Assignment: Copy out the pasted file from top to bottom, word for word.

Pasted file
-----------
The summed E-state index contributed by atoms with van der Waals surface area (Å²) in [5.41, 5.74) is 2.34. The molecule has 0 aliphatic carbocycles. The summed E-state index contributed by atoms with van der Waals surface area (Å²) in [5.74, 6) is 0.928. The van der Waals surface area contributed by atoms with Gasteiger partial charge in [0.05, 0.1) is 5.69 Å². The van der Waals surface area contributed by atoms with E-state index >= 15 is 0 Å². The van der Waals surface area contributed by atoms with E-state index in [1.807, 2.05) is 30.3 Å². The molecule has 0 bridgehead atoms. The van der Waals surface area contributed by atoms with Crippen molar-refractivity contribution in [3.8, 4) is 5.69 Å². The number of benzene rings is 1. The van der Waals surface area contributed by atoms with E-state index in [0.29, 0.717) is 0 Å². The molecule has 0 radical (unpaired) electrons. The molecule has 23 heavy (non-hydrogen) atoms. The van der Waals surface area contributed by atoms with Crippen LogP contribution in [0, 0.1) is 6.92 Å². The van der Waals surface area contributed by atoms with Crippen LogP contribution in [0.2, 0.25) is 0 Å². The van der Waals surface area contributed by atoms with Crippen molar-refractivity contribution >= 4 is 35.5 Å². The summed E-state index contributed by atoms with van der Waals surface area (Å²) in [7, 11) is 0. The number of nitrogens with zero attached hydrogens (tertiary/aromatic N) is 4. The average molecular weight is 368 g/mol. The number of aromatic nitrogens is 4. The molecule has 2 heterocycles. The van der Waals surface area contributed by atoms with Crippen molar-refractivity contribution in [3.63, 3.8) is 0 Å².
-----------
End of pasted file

The summed E-state index contributed by atoms with van der Waals surface area (Å²) in [5.41, 5.74) is 2.34. The molecule has 0 aliphatic carbocycles. The summed E-state index contributed by atoms with van der Waals surface area (Å²) in [5.74, 6) is 0.928. The van der Waals surface area contributed by atoms with Gasteiger partial charge in [0.05, 0.1) is 5.69 Å². The van der Waals surface area contributed by atoms with E-state index >= 15 is 0 Å². The van der Waals surface area contributed by atoms with E-state index in [1.807, 2.05) is 30.3 Å². The molecule has 0 bridgehead atoms. The van der Waals surface area contributed by atoms with Crippen molar-refractivity contribution in [3.8, 4) is 5.69 Å². The number of benzene rings is 1. The van der Waals surface area contributed by atoms with E-state index in [0.29, 0.717) is 0 Å². The molecule has 0 radical (unpaired) electrons. The molecule has 23 heavy (non-hydrogen) atoms. The van der Waals surface area contributed by atoms with Crippen LogP contribution in [0, 0.1) is 6.92 Å². The van der Waals surface area contributed by atoms with Crippen LogP contribution in [0.2, 0.25) is 0 Å². The van der Waals surface area contributed by atoms with Crippen molar-refractivity contribution >= 4 is 35.5 Å². The summed E-state index contributed by atoms with van der Waals surface area (Å²) in [7, 11) is 0. The number of nitrogens with zero attached hydrogens (tertiary/aromatic N) is 4. The average molecular weight is 368 g/mol. The number of aromatic nitrogens is 4. The molecule has 2 heterocycles. The van der Waals surface area contributed by atoms with Crippen molar-refractivity contribution in [3.63, 3.8) is 0 Å².